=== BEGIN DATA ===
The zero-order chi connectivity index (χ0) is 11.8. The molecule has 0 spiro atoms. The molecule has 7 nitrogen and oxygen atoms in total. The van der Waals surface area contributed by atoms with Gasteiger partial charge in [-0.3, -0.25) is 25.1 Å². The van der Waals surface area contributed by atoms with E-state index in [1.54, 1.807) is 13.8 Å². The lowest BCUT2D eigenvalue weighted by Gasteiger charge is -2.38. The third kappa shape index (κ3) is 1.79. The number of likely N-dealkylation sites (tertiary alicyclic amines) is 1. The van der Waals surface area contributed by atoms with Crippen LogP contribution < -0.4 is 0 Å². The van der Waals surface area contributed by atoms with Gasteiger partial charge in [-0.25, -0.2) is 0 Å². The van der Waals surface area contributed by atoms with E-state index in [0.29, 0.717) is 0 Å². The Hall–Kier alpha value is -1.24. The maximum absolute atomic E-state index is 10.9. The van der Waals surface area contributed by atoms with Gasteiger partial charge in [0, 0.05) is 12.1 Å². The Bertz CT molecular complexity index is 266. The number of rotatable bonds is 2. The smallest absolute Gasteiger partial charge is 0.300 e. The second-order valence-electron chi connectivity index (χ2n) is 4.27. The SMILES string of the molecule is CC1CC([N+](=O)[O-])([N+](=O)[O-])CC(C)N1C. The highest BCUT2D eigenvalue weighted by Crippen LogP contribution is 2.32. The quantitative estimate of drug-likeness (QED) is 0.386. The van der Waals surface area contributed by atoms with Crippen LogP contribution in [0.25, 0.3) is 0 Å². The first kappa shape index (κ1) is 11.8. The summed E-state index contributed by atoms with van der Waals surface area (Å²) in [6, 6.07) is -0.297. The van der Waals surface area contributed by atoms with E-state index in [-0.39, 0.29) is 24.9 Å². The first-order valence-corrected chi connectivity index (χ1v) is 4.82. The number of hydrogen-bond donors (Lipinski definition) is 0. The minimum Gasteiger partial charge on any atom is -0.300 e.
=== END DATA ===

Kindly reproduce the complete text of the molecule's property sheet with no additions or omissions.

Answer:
The zero-order chi connectivity index (χ0) is 11.8. The molecule has 0 spiro atoms. The molecule has 7 nitrogen and oxygen atoms in total. The van der Waals surface area contributed by atoms with Gasteiger partial charge in [-0.3, -0.25) is 25.1 Å². The van der Waals surface area contributed by atoms with E-state index in [1.54, 1.807) is 13.8 Å². The lowest BCUT2D eigenvalue weighted by Gasteiger charge is -2.38. The third kappa shape index (κ3) is 1.79. The number of likely N-dealkylation sites (tertiary alicyclic amines) is 1. The van der Waals surface area contributed by atoms with Crippen LogP contribution < -0.4 is 0 Å². The van der Waals surface area contributed by atoms with Gasteiger partial charge in [-0.25, -0.2) is 0 Å². The van der Waals surface area contributed by atoms with E-state index in [0.29, 0.717) is 0 Å². The Hall–Kier alpha value is -1.24. The maximum absolute atomic E-state index is 10.9. The van der Waals surface area contributed by atoms with Gasteiger partial charge in [0, 0.05) is 12.1 Å². The Bertz CT molecular complexity index is 266. The number of rotatable bonds is 2. The smallest absolute Gasteiger partial charge is 0.300 e. The second-order valence-electron chi connectivity index (χ2n) is 4.27. The SMILES string of the molecule is CC1CC([N+](=O)[O-])([N+](=O)[O-])CC(C)N1C. The highest BCUT2D eigenvalue weighted by Crippen LogP contribution is 2.32. The quantitative estimate of drug-likeness (QED) is 0.386. The van der Waals surface area contributed by atoms with Crippen LogP contribution in [0.25, 0.3) is 0 Å². The first kappa shape index (κ1) is 11.8. The summed E-state index contributed by atoms with van der Waals surface area (Å²) in [6, 6.07) is -0.297. The van der Waals surface area contributed by atoms with E-state index in [-0.39, 0.29) is 24.9 Å². The first-order valence-corrected chi connectivity index (χ1v) is 4.82. The number of hydrogen-bond donors (Lipinski definition) is 0. The minimum Gasteiger partial charge on any atom is -0.300 e.